Is Bitcoin The New Gold Standard?

The last month or so has been an interesting one for Bitcoin (BITCOIN:BITSTAMPUSD) believers. No doubt you have heard about the collapse of Mt.Gox, the largest Bitcoin exchange in the world and the missing millions.

If the collapse of the Mt.Gox exchange was not enough, Newsweek announced to the world that they have tracked down the mystery man who they claim invented Bitcoin. The gentleman’s name is Satoshi Nakamoto and it has long been assumed to be the pseudonym for the man (or woman) who created Bitcoin. Satoshi Nakamoto subsequently denied that he was the brains behind Bitcoin, so the mystery continues, or does it? You would think with a major Bitcoin exchange collapsing, all the controversy and lost funds, Bitcoin would have collapsed to zero, as everyone rushes to cash out their virtual currency.

But oh no, the opposite appears to be happening when you view the recent Bitcoin (BITCOIN:BITSTAMPUSD) market action. One thing is for sure, the Bitcoin market is not going down anytime soon based on the technical charts that I look at.

This is a follow up post to my earlier Bitcoin post. Now you can see Bitcoin charts and quotes on MarketClub and on our public website, The truth is, Bitcoin trades just like any other market, including gold.

Is Bitcoin the new gold standard?

Chart Legend & Technical Picture For BITSTAMPUSD (Black Numbers)

1. Classic base
2. Classic chart breakout
3. Double top
4. Double bottom
5. Downtrend line
6. Double bottom
7. Watch for breakout
8. Trade Triangles

Bitcoin (BITCOIN:BITSTAMPUSD) technically looks a lot like gold did after it made its double bottom last December. The key level to watch in this market is a break over (5) on the chart. Any move over $700 should be viewed as extremely bullish for Bitcoin, signalling a move to test the $1,000 area.

Every success with MarketClub,
Adam Hewison
Co-Creator, MarketClub

11 thoughts on “Is Bitcoin The New Gold Standard?

  1. I would like to present only two comments:

    1- Money itself has its own "STANDARD" so no meaning to measure or compare it with anything else.

    2- Story of bitcoin suggest or indicates future requirement or desirableness to get some Bitcoin alike any other instruments alternate or supplementary to our present monitory system, because people are slowly loosing faith on the "Money"

    1. It is a good point to state that money has "its own monetary standard" but this claim misses the point that today's government-issued **currency** is, indeed, **not money** for not being a real **store of value**; having lost 97% in just over 50 years would be a lousy record for "money", so it's rather like MTA subway tokens or dry-cleaners' receipts. Bitcoin (as an asset class of its own) could, therefore, very well be a "gold standard" just like any other asset (let's say crude oil or tulip bulbs or Chilean UF (unidad fomento, a fiscal unit of account) just as Adam Hewison wrote.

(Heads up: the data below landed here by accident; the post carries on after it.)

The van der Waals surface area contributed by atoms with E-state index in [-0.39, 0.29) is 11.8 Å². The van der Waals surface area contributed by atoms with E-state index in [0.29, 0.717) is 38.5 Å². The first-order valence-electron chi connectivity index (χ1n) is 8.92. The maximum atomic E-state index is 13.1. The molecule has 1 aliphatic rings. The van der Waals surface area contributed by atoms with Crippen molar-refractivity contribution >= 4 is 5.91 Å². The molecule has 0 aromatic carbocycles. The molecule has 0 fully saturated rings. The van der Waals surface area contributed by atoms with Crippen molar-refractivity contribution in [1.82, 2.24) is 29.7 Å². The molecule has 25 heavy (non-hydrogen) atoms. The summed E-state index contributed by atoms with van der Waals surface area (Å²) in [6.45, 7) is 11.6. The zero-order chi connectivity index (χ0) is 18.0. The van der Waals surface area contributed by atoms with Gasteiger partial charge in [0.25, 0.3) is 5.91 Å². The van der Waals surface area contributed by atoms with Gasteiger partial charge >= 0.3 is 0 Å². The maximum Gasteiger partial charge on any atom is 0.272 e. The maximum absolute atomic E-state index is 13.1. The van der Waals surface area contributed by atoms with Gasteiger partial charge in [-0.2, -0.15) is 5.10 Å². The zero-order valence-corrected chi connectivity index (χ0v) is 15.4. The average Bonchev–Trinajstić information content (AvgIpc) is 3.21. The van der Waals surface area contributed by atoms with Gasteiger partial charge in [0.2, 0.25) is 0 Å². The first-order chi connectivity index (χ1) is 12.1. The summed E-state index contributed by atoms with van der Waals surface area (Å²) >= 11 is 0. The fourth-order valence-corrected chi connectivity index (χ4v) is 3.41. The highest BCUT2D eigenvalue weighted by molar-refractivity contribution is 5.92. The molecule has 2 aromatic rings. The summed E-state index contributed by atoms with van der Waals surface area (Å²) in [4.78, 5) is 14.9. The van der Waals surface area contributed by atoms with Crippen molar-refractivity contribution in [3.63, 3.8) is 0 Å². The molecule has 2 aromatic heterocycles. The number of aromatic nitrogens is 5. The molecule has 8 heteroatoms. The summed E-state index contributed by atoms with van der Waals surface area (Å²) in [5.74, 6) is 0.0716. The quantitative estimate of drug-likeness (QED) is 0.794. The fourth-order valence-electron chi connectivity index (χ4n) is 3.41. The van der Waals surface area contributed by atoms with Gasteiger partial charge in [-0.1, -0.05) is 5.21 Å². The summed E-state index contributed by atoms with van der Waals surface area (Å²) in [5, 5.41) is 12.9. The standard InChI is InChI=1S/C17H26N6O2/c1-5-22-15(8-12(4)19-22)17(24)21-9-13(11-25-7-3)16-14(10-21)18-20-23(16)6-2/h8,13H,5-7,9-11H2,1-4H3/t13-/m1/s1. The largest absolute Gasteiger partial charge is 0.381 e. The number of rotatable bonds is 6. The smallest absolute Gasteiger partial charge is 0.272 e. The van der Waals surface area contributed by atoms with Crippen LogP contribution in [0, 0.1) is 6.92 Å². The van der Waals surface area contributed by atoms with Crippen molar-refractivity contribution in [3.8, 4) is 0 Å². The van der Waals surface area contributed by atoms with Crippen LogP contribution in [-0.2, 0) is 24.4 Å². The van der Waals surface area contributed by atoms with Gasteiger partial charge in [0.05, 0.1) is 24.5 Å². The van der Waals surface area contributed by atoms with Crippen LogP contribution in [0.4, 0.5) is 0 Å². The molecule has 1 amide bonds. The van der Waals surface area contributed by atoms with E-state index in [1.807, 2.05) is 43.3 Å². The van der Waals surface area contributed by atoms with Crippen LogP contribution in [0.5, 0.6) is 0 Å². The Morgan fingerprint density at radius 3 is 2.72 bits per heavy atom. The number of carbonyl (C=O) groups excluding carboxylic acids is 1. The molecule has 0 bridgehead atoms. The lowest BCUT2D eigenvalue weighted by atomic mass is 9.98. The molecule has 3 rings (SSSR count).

The desirability of obtaining Bitcoin (or any other similar Crypto coins alike) will, in the long run, depend on how much of a real economy there is behind "coins" in circulation. Silk Road was an ill-conceived attempt to create such an economy, better ones are appearing one after another. This goes for both bitcoins themselves as well as any other Crypto coins like peercoins, mintcoins, mazacoins or any other of these competing currencies (a concept present in Austrian Economics); and potcoins might be another way of "investing in the Cannabis boom" on the cheap as there, clearly, **is** an emerging billion dollar economy behind that specific coin already. Depending on developments in Iceland, this could also be true for auroracoins presumably going to be backed by a good part of the local economy there. All these facts are a lot better than one shoddy Silk Road outfit "supporting" the 2011-2 value of the original bitcoins. This will be an essential ingredient to watch for fundamental Bitcoin analysis and in order to get an idea of upcoming price developments in the wider Bitcoin arena.

      Adam Hewison's post and addition data for dollars vs bitcoins is highly appreciated for it will make price movements more visible (and life for myself more convenient as I do use INO every day and also happen to watch Bitcoin)!

      1. @Marquix,
        Your statements lead me to consider additional implications of the advent of xxx-coins of all types and intents, (there's a strange thought eh - porncoins). But anyway, the idea I began to consider is regarding the velocity of money and its impact on the inflation rate and general monetary policies of nations.

        If more and more commerce begins to take place through crypto/digital-currencies this must naturally displace the use and processing of commerce through nation state currencies. This lowering of the velocity of money generally has a deflationary impact. The last 5 years of 0% interest rates and $4B worth of quantitative easing 'should' have driven inflation through the roof. Yet it did not. Why? Well one theory could be that due to the FED member banks throttling of credit the injection of the QE dollars never made it into the M1 and M2 money supplies. Without an increase in these supplies and therefore monetary velocity - inflation was suppressed and here we are.

        Regardless of whether the above theory is at all accurate, the general consensus is that the velocity of money DOES impact the onset or delay of inflation. By executing consumer (or institutional even) financial transactions using alternative currencies, more and more, will this lead to deflation in prime currencies like the U.S. Dollar? Taken to an extreme, if we suddenly all started using OurCoins instead of dollars what would happen to the economy? An open question...

        1. ...and a very interesting one, indeed.